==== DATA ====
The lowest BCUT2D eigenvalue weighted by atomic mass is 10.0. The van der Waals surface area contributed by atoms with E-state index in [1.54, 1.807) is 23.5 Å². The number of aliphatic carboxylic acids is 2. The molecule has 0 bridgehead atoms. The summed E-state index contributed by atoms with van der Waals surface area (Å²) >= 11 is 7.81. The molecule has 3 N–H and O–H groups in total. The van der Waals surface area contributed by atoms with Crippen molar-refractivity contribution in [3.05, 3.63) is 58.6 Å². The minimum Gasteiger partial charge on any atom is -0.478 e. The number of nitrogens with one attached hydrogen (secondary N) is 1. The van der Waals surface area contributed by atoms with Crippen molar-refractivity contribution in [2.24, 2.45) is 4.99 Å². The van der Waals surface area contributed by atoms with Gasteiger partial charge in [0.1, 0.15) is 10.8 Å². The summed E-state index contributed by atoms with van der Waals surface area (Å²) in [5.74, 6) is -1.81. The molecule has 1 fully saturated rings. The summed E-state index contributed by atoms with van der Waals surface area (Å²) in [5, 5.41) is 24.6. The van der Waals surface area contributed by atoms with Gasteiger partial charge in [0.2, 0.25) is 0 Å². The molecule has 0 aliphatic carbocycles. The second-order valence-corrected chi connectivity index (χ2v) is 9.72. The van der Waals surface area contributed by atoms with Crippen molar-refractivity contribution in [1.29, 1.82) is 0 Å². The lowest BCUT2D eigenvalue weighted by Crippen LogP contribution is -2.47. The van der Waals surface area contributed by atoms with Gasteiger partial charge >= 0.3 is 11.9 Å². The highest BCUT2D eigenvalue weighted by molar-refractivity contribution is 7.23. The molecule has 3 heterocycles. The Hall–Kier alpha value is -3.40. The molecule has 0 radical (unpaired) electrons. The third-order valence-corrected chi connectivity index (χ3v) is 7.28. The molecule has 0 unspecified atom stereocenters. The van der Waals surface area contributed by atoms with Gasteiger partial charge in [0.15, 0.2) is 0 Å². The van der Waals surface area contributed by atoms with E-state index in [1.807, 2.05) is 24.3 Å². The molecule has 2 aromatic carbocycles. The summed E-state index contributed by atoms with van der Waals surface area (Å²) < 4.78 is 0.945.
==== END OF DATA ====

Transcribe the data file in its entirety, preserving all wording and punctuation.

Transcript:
The lowest BCUT2D eigenvalue weighted by atomic mass is 10.0. The van der Waals surface area contributed by atoms with E-state index in [1.54, 1.807) is 23.5 Å². The number of aliphatic carboxylic acids is 2. The molecule has 0 bridgehead atoms. The summed E-state index contributed by atoms with van der Waals surface area (Å²) >= 11 is 7.81. The molecule has 3 N–H and O–H groups in total. The van der Waals surface area contributed by atoms with Crippen molar-refractivity contribution in [3.05, 3.63) is 58.6 Å². The minimum Gasteiger partial charge on any atom is -0.478 e. The number of nitrogens with one attached hydrogen (secondary N) is 1. The van der Waals surface area contributed by atoms with Crippen molar-refractivity contribution in [2.24, 2.45) is 4.99 Å². The van der Waals surface area contributed by atoms with Gasteiger partial charge in [0.1, 0.15) is 10.8 Å². The summed E-state index contributed by atoms with van der Waals surface area (Å²) in [5.74, 6) is -1.81. The molecule has 1 fully saturated rings. The summed E-state index contributed by atoms with van der Waals surface area (Å²) in [5, 5.41) is 24.6. The van der Waals surface area contributed by atoms with Gasteiger partial charge in [0.2, 0.25) is 0 Å². The molecule has 0 aliphatic carbocycles. The second-order valence-corrected chi connectivity index (χ2v) is 9.72. The van der Waals surface area contributed by atoms with Crippen molar-refractivity contribution in [1.29, 1.82) is 0 Å². The lowest BCUT2D eigenvalue weighted by Crippen LogP contribution is -2.47. The van der Waals surface area contributed by atoms with Gasteiger partial charge >= 0.3 is 11.9 Å². The highest BCUT2D eigenvalue weighted by molar-refractivity contribution is 7.23. The molecule has 3 heterocycles. The Hall–Kier alpha value is -3.40. The molecule has 0 radical (unpaired) electrons. The third-order valence-corrected chi connectivity index (χ3v) is 7.28. The molecule has 0 unspecified atom stereocenters. The van der Waals surface area contributed by atoms with Gasteiger partial charge in [0.15, 0.2) is 0 Å². The van der Waals surface area contributed by atoms with E-state index in [1.807, 2.05) is 24.3 Å². The molecule has 2 aromatic carbocycles. The summed E-state index contributed by atoms with van der Waals surface area (Å²) < 4.78 is 0.945.